Unlike numerous genes encoding antioxidants that are constitutively expressed in the controls, only six genes involved in DNA repair have a high expression level (TPMs > 150) in all controls: four genes coding for high mobility group proteins potentially involved in BER [70], MSH2 involved in MR, and a phospholipase involved in related DNA repair processes (Fig. 5A, C).

We found 17 DNA repair genes in the common response to rehydration and radiation and 30 additional genes in the core response to radiation (Fig. 3A (genes indicated in blue); Fig. 5B, Fig. 6, Additional file 1: Figs S5, S6, S7, S8; Additional file 2: Supplementary Table S8). Most genes being OE 2.5 h post-radiation belong to BER (21/53) and NHEJ (12/23) pathways, unlike genes from HR (6/40), NER (8/63), or MR (4/31), taking into account genes involved in cross-pathways (Figs. 5A, and 6, Additional file 1: Figs S5, S6, S7, S8). The few genes with high log2foldchange values in HR, NER, and MR are those coding for proteins involved in cross-pathways (e.g., PCNA; Ligase E), whereas genes coding for proteins exclusively involved in BER (e.g., Polymerases β, PARPs) and NHEJ (e.g., KU80; Artemis; DNA-PKcs; APLF; APTX) reach high log2foldchange values (Figs. 5B and 6, Additional file 1: Figs S5, S6, S7, S8). Most of these genes also reach high TPMs (> 150), in particular one gene coding for PARP reached TPM values > 1000 2.5 h post-radiation. We noticed that some genes coding for proteins involved in BER (e.g., glycosylase, APEX, PCNA and Ligase 3) and in NHEJ (e.g., KU70, KU80, Artemis, Polymerase λ) had only one copy over-expressed after radiation, whereas other genes had multiple copies over-expressed (e.g., XRCC4, APLF, PARP, Polymerase β, FEN1) (Figs. 5B and 6).

Fig. 6
figure 6

Expression of genes involved in the Non-Homologous End-Joining (NHEJ) and Homologous Recombination (HR) pathways. The figure represents the different proteins, being represented by different symbols, acting in the two DNA repair pathways which repair double-strand breaks (DSBs). The heatmap of the log2foldchange shows the change level of expression of genes coding for these proteins in the different conditions in A. vaga individuals compared to the gene expression level in the controls. The color is not white when the gene is significantly (FDR < 0.01 with both DESeq2 and EdgeR) over- (log2foldchange > 0.5 in green) or under-expressed (log2foldchange <  − 0.5 in orange or red). In this figure are represented only the following conditions: individuals entering desiccation (gray), after 14 days desiccation and 1.5 h rehydration (yellow), after 2.5-, 8- and 24-h post desiccation and X-ray radiation (orange), since the response was similar after desiccation and Fe radiation and after X-ray radiation without desiccation (all conditions represented in Supplementary Figures S4 and S5). Heatmap of transcripts per millions (TPMs) for each gene is represented on the right side and with a different color code representing the level of expression. The gene IDs coding for the different DNA repair genes are written next to the TPMs. This figure illustrates that DSB are likely repaired in A. vaga individuals by NHEJ rather than by HR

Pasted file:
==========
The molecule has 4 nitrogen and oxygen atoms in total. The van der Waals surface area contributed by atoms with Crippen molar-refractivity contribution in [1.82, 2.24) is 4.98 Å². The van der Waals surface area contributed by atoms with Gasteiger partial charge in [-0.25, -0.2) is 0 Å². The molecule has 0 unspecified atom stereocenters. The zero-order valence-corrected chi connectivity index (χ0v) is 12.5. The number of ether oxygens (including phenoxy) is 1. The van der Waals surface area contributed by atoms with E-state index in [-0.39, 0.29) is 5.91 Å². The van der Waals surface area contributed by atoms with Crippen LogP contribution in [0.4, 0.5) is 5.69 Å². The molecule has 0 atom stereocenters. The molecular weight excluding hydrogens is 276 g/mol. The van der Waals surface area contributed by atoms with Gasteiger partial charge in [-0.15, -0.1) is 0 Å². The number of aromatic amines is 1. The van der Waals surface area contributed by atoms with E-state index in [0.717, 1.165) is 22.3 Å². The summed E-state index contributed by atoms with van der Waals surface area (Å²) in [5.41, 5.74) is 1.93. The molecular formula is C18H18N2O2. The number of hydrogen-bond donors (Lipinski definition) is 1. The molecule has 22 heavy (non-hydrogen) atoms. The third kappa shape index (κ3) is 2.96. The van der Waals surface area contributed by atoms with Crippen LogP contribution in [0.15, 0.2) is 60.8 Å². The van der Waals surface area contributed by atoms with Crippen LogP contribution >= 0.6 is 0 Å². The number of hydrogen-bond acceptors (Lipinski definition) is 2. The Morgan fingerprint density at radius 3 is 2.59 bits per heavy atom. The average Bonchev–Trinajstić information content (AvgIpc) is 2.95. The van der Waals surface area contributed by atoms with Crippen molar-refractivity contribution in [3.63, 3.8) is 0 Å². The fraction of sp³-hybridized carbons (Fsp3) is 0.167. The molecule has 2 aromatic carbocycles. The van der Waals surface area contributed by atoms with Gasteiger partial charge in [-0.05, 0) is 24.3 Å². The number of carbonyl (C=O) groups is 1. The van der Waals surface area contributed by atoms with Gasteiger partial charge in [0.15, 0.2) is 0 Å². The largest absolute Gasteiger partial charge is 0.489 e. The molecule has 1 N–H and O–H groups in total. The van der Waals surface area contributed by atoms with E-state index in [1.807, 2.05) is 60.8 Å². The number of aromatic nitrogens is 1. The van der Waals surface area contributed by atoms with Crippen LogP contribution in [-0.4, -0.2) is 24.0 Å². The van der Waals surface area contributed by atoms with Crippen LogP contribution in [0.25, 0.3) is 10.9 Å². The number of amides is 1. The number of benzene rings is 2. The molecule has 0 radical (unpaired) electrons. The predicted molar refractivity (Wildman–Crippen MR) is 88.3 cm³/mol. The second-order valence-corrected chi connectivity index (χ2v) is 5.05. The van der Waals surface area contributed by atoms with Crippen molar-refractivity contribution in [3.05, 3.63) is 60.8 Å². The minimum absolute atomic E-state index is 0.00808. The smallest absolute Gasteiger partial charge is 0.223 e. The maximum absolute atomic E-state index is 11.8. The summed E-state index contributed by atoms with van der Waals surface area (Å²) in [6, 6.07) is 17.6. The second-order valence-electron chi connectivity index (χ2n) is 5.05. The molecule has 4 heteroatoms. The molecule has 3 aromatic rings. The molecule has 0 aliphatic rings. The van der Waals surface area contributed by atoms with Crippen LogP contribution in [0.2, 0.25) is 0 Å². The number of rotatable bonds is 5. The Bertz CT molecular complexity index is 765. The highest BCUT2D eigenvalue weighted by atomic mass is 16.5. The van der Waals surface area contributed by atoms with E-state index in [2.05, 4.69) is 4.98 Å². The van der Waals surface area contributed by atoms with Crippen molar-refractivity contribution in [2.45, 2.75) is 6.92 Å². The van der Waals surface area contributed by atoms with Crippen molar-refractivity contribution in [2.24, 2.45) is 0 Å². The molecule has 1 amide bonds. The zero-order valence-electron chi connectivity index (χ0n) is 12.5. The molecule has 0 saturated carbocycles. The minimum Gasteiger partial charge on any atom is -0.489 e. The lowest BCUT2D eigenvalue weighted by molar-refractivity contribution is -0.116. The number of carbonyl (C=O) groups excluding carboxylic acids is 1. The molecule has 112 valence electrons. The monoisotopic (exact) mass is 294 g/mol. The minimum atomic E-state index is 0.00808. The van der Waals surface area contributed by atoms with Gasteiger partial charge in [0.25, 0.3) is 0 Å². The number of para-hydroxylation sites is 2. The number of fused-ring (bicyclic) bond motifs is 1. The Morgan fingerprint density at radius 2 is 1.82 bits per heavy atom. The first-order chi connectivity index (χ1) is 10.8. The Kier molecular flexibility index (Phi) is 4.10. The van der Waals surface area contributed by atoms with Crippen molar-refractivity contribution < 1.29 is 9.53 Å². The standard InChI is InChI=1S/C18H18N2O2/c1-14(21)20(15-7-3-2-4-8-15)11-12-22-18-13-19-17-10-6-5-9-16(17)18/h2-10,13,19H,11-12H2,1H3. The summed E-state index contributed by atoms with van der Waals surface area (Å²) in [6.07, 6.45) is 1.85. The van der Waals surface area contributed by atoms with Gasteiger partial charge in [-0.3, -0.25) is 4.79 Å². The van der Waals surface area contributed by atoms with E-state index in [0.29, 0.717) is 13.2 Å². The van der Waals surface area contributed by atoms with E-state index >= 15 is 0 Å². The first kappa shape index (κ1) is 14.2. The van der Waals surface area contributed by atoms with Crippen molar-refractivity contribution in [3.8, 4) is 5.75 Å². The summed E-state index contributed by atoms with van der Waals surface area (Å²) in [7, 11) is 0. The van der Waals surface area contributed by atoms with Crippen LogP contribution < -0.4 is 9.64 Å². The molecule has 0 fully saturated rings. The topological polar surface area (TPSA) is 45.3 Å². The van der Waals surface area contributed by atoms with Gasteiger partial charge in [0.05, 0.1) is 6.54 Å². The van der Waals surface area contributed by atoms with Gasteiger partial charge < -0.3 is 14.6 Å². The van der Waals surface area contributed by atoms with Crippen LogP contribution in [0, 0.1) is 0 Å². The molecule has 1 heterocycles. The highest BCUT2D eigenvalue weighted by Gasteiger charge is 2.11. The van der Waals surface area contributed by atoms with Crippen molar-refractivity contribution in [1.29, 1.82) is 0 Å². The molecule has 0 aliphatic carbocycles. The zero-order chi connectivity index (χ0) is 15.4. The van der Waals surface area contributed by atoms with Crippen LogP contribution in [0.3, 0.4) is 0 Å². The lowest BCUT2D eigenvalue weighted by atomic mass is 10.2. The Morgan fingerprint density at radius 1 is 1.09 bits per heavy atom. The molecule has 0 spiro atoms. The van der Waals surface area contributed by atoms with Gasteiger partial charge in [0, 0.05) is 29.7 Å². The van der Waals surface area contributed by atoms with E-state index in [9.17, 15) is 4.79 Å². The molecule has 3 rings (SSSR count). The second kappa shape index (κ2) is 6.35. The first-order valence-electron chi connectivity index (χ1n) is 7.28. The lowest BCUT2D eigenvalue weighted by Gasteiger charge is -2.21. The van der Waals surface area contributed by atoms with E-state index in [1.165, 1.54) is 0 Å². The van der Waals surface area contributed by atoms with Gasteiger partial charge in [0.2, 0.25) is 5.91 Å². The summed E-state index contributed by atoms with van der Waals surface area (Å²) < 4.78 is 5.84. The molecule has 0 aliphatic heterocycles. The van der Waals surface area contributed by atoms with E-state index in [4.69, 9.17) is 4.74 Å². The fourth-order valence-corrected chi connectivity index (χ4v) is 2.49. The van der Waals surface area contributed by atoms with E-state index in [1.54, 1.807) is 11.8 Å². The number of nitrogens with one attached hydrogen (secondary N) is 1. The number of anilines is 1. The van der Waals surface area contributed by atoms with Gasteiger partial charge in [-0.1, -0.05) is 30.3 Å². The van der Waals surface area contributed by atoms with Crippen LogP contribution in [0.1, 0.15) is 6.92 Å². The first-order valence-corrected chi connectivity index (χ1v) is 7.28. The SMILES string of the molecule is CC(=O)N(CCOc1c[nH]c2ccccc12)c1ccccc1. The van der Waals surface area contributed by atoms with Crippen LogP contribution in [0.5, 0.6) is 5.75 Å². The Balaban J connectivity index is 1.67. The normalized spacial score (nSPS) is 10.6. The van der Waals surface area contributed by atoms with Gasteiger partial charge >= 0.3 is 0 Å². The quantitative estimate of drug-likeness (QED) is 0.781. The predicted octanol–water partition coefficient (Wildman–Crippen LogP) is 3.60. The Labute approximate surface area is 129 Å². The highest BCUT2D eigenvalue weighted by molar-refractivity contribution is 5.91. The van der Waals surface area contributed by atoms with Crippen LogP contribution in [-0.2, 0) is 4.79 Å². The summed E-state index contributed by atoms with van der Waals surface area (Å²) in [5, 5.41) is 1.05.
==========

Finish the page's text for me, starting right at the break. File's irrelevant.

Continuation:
Most of the genes found OE post-rehydration without radiation were found OE post-radiation, such as KU80, Artemis, Lig4, glycosylase, PARP, polβ, and Ligase E (Figs. 5B and 6) indicating similar DNA repair mechanisms for both stresses. Moreover, many genes involved in DNA repair which were OE post-radiation were slightly OE post-rehydration without radiation but were below the established thresholds for log2foldchange and FDR.

We observed for the different types of radiation the same genes involved in DNA repair being OE, with similar log2foldchange values and with, for most of them, the highest values 2.5 h post-radiation (Figs. 5B and 6, Figs S5, S6, S7, S8). Therefore, we represented TPMs only 2.5 h post desiccation and X-ray radiation in Fig. 5A–D. The only difference we noticed was that some genes OE post X-ray radiation were significantly OE 8 h post Fe-ion irradiation, and not 2.5 h (e.g., TDP1, Ligase 1 in BER, Fig. 5B; Ligase 4, Ligase D in NHEJ, Fig S5; XPC and CSB in NER, Fig S7).

Discussion

Transcriptomic analyses of the bdelloid rotifer A. vaga facing desiccation and IR allowed us to determine which genes and biological processes are likely involved in response to these stresses. Moreover, this allowed identifying genes commonly responsive to both stresses and some candidates that appeared specific to a particular response (summarized in Fig. 7). We mainly discuss below enriched biological processes, and overrepresented gene families with OE genes (log2fc > 0.5, FDR < 0.01) reaching high expression levels (TPMs > 150) after IR or desiccation.

Fig. 7
figure 7

Summary of common and specific responses to desiccation and ionizing radiation. Common damages known to be induced by desiccation and ionizing radiation: membrane damages, ROS production leading to phospholipid peroxidation and de-esterification, protein damages (oxidation, disulfide bridge, denaturation, aggregation, misfolding), and DNA damages (double-strand break: DSB, single-strand break: SSB, chemical modifications). The major molecular responses observed in Adineta vaga post-rehydration (with or without radiation; in yellow) and post-radiation (in blue), or common to both (in pink). Genes coding for some antioxidants, HSPs, high mobility proteins, and one CCAAT enhancer were found to be constitutively highly expressed (in green) in all conditions including controls. We found genes coding for HSPs, major vault proteins (MVP), glucose repressive proteins (Grg1), aldehyde dehydrogenase, regulation factors such as CCAAT enhancer, histone variants genes involved in protein modifications like ubiquitination, in proteolysis, DNA repair (mostly NHEJ and BER pathways) and RNA repair, being OE in the common response to rehydration and irradiation. Specific to rehydration, we found OE genes coding for Late Embryogenesis Abundant proteins (LEA), heat shock proteins (HSPs), tubulin, glucose repressive proteins (Grg1), and more antioxidants. Radiation increases the number of OE genes coding for histone variants, RNA/DNA repair proteins, and MVPs